Brooks Mill is one of the least pretentious wineries I’ve ever visited. Located in a suburban neighborhood, its tasting room/production area is a converted garage next to the owner’s home. If the ‘winery’ is closed no worries – just ring the outdoor bell and someone will be with you shortly.
Co-owner Rhonda Page was my server; her husband is the wine maker. She explained how he loved blackberry wine so much he decided to make it himself; the hobby expanded from there. Now Brooks Mill (named after an old local landmark) has been open 10 years and produce all sorts of fruit wines – not just blackberry!
Rhonda explained a lot of their business comes from tourists visiting Smith Mountain Lake, although they are also active on the local festival circuit. Almost on cue a small party came in and sure enough – they were out-of-towners having fun at the lake’s campgrounds and beaches, and stopped here for a few bottles.
All the wine made at Brooks Mill is from fruit; not a single ‘grape’ wine was in sight. Almost all the fruit they use is local, with the blackberries coming from their own property.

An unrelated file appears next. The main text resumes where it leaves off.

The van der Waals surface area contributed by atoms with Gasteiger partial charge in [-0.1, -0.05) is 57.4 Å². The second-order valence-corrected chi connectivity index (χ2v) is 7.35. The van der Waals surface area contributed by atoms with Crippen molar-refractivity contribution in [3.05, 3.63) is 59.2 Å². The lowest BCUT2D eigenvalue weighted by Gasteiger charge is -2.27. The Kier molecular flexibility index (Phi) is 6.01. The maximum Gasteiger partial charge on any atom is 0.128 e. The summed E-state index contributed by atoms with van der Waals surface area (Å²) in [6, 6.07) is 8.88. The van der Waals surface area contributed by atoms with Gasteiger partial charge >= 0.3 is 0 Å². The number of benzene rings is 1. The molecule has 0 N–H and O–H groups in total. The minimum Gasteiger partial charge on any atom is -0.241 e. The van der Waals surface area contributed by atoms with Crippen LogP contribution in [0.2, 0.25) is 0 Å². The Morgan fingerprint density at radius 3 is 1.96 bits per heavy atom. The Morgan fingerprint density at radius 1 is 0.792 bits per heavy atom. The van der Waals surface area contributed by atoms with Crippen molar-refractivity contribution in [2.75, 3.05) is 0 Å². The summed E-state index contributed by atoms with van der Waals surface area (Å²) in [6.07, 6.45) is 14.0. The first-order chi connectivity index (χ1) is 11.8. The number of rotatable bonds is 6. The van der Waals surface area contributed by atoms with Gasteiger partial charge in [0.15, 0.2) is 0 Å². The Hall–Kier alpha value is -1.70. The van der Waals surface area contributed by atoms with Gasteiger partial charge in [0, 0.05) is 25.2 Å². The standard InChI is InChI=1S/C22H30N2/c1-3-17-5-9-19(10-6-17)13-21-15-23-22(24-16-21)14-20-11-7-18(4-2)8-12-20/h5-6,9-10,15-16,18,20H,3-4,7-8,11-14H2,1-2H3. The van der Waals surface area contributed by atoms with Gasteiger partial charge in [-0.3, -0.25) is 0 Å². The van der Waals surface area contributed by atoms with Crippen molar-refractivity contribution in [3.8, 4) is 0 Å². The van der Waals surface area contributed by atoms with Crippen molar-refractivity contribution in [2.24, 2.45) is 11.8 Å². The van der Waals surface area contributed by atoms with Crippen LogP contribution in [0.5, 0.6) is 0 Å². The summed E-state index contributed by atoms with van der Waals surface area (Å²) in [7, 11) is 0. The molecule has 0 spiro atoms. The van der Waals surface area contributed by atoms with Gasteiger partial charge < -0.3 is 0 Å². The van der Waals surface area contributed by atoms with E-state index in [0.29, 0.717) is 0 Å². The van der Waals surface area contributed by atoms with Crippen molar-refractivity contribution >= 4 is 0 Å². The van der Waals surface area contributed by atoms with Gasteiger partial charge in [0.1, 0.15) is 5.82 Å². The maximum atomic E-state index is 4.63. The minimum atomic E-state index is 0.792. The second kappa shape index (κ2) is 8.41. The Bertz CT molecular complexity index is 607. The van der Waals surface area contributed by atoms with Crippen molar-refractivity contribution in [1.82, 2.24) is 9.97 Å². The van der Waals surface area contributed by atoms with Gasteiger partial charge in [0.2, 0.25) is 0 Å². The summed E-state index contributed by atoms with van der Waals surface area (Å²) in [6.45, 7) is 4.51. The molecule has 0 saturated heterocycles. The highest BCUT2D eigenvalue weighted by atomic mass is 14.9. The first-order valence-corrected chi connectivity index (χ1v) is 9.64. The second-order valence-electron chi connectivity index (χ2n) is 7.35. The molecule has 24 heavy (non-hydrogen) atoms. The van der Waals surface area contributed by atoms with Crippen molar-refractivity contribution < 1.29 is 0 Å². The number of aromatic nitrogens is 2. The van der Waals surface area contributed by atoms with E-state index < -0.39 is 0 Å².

Fruit wine has a reputation for being sweet, but I found my samples to be a mix of dry, sweet, and everything in between.
For the 100% fruit wines, I liked the semi-sweet plumb the best; it reminded me of a plumb-based desert. But the sweet blueberry and peach wines were also nice. Rhonda recommended the former with ice cream, and the later tasted exactly like the fruit it came from.
They also had a blend of Chambourcin and blueberry, made in a dry style. Actually this combo works well, as Chambourcin is naturally fruity already. But the sangria was by far my favorite of the trip. Made with maraschino cherries and Gatorade, they sell ‘kits’ for making this at home.
For such a tiny place, I really enjoyed my visit to Brooks. Fruit wine isn’t something I’d have all the time, but when it’s hot out I’d be happy go get a bottle from here.